WWE's stars of tomorrow will learn the art of entertaining inside a ring at a newly-announced training facility in Orlando, FL.
Jon Busdeker of the Orlando Sentinel reported that, "A new World Wrestling Entertainment training center in east Orange County will have seven wrestling rings and a sound stage." Busdeker added that the 26,000-square-foot facility will also "have strength-and-conditioning and physical-therapy areas."
In a way, Florida has become WWE's second home. The state is also home to Full Sail University, where WWE puts on their NXT TV tapings.
The money and effort WWE is putting into this building and to its developmental system as a whole shows a clear commitment to bettering the product and to securing its future.
What other add-ons should the center have? What else will enhance the training experience of WWE's future stars?
The way an NFL quarterback studies video of defenses, a WWE prospect should spend significant time learning through repetitive viewing.
For both promo work and in-ring action, trainees can soak up the nuances of the complex beast that is pro wrestling. From selling a story to making a punch look devastating, there is plenty more to the business than power and agility.
Sit prospects in front of the screen and make them watch Nick Bockwinkel and Jake Roberts speak to the audience. Have them study how Dean Malenko or Dynamite Kid worked on the mat.
Of course, potential WWE stars will need to do the majority of their work between the ropes, but film study can be an important part of the process.
This is more about the experience inside the facility than the facility itself, but varying trainers can lead to an expanded repertoire among the prospects and add to their wealth of knowledge
Guys like Joey Mercury and Norman Smiley are part of NXT's training staff. They will certainly offer newbies a strong base to build on.
WWE should also bring in guest trainers from Japan, Mexico and elsewhere. Perhaps a few things that one of these guests says to them sticks. They can certainly offer additional approaches, mantras and ways to see things. Making sure to have advanced students exposed to a variety of styles will only lead to more versatile performers.
It's not a complicated or an expensive item, but it's one that the bruised prospects who will take bump after bump will greatly appreciate.
Few things are harder on your body than getting tossed around a wrestling ring for an extended amount of time. Contusions and swelling are unavoidable parts of the business. Having a few ice baths at the ready will help the newbies recover.
Runnersworld.com shared information from two studies that back up the health benefits of ice baths post-training.
Yoga isn't just for hot, young women. Several NFL players, for example, have taken to the practice. Kevin Boss and Troy Polamalu (h/t Yahoo! Sports) are among the players who have improved their flexibility with yoga.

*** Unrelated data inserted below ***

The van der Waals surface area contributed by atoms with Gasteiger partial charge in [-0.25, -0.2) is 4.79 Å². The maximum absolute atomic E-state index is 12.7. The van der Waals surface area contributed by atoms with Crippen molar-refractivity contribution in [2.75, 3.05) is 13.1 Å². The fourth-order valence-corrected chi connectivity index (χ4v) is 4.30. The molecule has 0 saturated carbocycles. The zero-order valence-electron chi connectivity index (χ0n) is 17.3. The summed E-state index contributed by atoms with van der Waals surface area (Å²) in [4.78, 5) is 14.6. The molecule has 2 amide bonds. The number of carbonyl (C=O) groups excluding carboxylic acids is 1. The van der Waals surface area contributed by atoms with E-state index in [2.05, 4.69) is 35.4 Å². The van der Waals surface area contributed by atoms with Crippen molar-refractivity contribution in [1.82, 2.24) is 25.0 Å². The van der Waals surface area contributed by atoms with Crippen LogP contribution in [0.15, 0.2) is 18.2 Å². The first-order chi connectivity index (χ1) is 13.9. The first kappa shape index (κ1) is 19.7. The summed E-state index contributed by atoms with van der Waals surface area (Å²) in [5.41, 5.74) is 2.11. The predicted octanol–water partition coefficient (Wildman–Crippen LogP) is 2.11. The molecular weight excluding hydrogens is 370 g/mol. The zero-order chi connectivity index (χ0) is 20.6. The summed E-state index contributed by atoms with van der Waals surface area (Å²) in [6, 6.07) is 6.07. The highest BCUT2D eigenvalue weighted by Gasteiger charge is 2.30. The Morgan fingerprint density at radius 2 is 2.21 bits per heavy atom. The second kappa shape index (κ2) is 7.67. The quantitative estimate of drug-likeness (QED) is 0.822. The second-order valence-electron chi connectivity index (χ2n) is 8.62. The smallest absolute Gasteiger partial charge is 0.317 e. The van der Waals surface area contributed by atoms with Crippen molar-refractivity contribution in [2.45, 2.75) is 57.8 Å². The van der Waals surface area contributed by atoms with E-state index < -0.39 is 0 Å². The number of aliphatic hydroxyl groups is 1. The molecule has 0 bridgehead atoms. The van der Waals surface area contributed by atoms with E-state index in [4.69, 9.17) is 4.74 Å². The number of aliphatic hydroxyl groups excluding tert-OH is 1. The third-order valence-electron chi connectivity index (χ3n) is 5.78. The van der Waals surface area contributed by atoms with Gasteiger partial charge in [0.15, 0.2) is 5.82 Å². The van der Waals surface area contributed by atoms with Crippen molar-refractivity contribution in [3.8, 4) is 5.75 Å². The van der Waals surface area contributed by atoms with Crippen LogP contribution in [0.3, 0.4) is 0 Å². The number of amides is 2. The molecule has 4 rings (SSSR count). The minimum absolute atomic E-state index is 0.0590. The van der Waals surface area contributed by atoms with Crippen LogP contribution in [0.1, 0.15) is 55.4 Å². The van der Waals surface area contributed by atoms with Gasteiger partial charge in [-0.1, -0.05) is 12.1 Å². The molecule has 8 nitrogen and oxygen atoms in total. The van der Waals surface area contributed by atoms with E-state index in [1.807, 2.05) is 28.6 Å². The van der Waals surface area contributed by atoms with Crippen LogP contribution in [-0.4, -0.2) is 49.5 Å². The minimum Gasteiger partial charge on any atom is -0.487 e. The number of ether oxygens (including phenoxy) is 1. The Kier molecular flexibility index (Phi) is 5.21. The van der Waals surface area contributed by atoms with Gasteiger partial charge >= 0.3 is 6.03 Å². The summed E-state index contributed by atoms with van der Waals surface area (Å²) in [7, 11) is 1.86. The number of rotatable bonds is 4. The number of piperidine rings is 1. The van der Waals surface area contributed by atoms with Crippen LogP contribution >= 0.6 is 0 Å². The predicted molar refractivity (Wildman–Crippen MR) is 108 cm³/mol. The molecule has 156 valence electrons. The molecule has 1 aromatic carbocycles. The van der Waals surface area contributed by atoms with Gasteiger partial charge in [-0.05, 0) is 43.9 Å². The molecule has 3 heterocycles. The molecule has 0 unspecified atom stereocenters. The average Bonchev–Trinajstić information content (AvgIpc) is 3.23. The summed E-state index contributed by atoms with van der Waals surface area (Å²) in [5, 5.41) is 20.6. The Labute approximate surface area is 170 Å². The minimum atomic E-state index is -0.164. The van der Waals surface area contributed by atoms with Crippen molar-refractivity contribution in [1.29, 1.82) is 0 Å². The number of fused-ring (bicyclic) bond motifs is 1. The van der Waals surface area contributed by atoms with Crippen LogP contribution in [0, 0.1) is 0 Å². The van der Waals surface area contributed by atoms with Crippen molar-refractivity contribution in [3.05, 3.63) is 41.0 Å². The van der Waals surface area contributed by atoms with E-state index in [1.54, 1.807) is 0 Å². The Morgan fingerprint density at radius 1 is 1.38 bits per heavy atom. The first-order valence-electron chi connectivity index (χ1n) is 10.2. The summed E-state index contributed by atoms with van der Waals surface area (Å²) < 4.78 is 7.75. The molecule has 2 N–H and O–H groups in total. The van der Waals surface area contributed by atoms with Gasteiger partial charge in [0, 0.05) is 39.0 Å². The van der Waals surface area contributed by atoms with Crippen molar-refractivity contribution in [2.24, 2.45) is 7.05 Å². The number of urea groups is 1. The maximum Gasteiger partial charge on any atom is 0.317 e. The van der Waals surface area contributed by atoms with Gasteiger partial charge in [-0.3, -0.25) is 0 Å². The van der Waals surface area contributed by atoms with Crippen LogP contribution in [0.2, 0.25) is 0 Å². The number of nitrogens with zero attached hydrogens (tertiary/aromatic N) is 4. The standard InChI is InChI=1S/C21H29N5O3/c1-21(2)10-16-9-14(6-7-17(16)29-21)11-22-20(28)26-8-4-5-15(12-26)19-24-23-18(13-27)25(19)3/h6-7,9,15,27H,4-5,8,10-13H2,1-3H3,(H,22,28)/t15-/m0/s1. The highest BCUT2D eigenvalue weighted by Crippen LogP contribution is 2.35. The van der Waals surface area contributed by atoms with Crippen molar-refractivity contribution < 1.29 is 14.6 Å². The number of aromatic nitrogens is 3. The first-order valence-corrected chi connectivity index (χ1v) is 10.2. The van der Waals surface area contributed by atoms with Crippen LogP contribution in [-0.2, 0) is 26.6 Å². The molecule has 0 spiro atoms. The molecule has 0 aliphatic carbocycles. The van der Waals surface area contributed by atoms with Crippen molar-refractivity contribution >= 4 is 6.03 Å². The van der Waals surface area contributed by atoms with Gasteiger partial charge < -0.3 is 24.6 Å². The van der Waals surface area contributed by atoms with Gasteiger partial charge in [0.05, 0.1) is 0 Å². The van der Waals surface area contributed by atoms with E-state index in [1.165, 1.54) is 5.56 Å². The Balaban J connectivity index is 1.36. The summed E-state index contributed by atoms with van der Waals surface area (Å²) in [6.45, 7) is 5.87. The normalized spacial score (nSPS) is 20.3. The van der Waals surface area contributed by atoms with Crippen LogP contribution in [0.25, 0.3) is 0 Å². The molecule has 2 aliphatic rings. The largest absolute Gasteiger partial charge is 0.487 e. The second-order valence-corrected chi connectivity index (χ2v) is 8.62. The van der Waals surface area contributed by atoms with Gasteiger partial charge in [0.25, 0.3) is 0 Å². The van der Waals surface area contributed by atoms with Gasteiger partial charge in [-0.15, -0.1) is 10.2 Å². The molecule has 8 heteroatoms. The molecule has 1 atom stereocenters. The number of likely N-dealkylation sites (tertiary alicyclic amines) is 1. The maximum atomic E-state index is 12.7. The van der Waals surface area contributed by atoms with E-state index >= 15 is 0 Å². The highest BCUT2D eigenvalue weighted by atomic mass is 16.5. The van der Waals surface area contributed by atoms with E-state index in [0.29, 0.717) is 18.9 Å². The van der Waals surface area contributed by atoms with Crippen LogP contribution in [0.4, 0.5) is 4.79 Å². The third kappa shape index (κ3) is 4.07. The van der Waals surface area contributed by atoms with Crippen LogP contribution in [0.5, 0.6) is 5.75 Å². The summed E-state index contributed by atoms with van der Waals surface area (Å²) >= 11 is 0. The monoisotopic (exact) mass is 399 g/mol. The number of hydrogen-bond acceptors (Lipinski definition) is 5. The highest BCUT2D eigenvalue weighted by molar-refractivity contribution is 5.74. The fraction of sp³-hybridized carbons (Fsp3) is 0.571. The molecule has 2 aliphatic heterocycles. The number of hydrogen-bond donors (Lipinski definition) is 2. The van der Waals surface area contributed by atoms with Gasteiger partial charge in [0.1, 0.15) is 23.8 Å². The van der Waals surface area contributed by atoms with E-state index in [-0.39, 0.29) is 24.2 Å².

Having future Superstars and Divas follow their lead is a low-cost way to work on their bodies.
Prospects can help prevent injury and increase their range of motion. Just ask former WCW world champ, Diamond Dallas Page. Page has been using yoga to turn lives around (h/t WrestlingInc.com).
Page told WNS Podcast Crew about the effects of his yoga practice, saying, "I realized by wearing a heart monitor that I could get my heart rate jacked up standing still with minimal joint impact yet still dramatically increase my flexibility and core strength."
Making yoga a part of the training center would have a number of benefits and would need little more than some floor space, mats and an instructor.
The Orlando Sentinel writes that "the center is expected to employ about 100 people," but only 16 of those folks are expected to have full-time jobs.
One of those people should be a nutritionist.
For these prospects to get the most out of their body, to bulk up without using steroids or damaging their heart in the process, a nutrition expert on staff would help dramatically. Wrestlers of the past probably lived on beer and burgers, but the stars of the future can be quicker and have better endurance, thanks to a great diet.
The Virginia Mason Athletic Center is the phenomenal facility where the Seattle Seahawks get ready for their season. Among all the impressive amenities it has, the center includes lap pools (h/t Yahoo! Voices).
The Seahawks facility is 200,000 square feet compared to WWE's 26,000, so no one is going to expect the same number of pools, but a few places for wrestlers to swim laps would do wonders for their bodies.
Olympic swimmer Janet Evans writes on HumanKinetics.com that "swimming is the ultimate all-in-one fitness package, working most muscles in the body in a variety of ways with every stroke." It's a much lower-impact workout compared to running or weightlifting and would benefit the high-flyers as well as the bruising powerhouses.
It almost goes without saying, but for something that requires as much strength and physical endurance as pro wrestling, there's going to be some major weightlifting required.
With all the breakthroughs in the study of the human body and who best to strengthen, training equipment is advanced and highly effective. WWE should put a significant chunk of their budget in getting the best stuff available.
A virtual tour of the weight room at The University of Alabama shows what the ideal weight room should look like. The center in Orlando won't have nearly as much as space the Crimson Tide players do, but the focus on quality should remain the same.